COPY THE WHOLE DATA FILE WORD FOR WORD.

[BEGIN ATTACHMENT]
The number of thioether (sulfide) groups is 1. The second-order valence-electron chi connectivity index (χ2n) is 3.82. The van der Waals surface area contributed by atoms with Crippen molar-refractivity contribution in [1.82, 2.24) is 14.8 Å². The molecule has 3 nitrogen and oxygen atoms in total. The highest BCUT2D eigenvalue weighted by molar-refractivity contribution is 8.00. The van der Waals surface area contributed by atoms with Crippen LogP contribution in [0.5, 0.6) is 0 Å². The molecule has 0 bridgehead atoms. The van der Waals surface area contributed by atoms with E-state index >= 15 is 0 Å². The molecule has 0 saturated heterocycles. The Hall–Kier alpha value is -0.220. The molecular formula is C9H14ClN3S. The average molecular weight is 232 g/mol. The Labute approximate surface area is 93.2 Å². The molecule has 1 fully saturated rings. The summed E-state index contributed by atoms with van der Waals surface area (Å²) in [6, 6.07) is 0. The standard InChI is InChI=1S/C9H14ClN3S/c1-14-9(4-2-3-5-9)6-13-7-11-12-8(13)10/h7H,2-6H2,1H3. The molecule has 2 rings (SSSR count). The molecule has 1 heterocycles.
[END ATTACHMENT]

The number of thioether (sulfide) groups is 1. The second-order valence-electron chi connectivity index (χ2n) is 3.82. The van der Waals surface area contributed by atoms with Crippen molar-refractivity contribution in [1.82, 2.24) is 14.8 Å². The molecule has 3 nitrogen and oxygen atoms in total. The highest BCUT2D eigenvalue weighted by molar-refractivity contribution is 8.00. The van der Waals surface area contributed by atoms with Crippen LogP contribution in [0.5, 0.6) is 0 Å². The molecule has 0 bridgehead atoms. The van der Waals surface area contributed by atoms with E-state index >= 15 is 0 Å². The molecule has 0 saturated heterocycles. The Hall–Kier alpha value is -0.220. The molecular formula is C9H14ClN3S. The average molecular weight is 232 g/mol. The Labute approximate surface area is 93.2 Å². The molecule has 1 fully saturated rings. The summed E-state index contributed by atoms with van der Waals surface area (Å²) in [6, 6.07) is 0. The standard InChI is InChI=1S/C9H14ClN3S/c1-14-9(4-2-3-5-9)6-13-7-11-12-8(13)10/h7H,2-6H2,1H3. The molecule has 2 rings (SSSR count). The molecule has 1 heterocycles.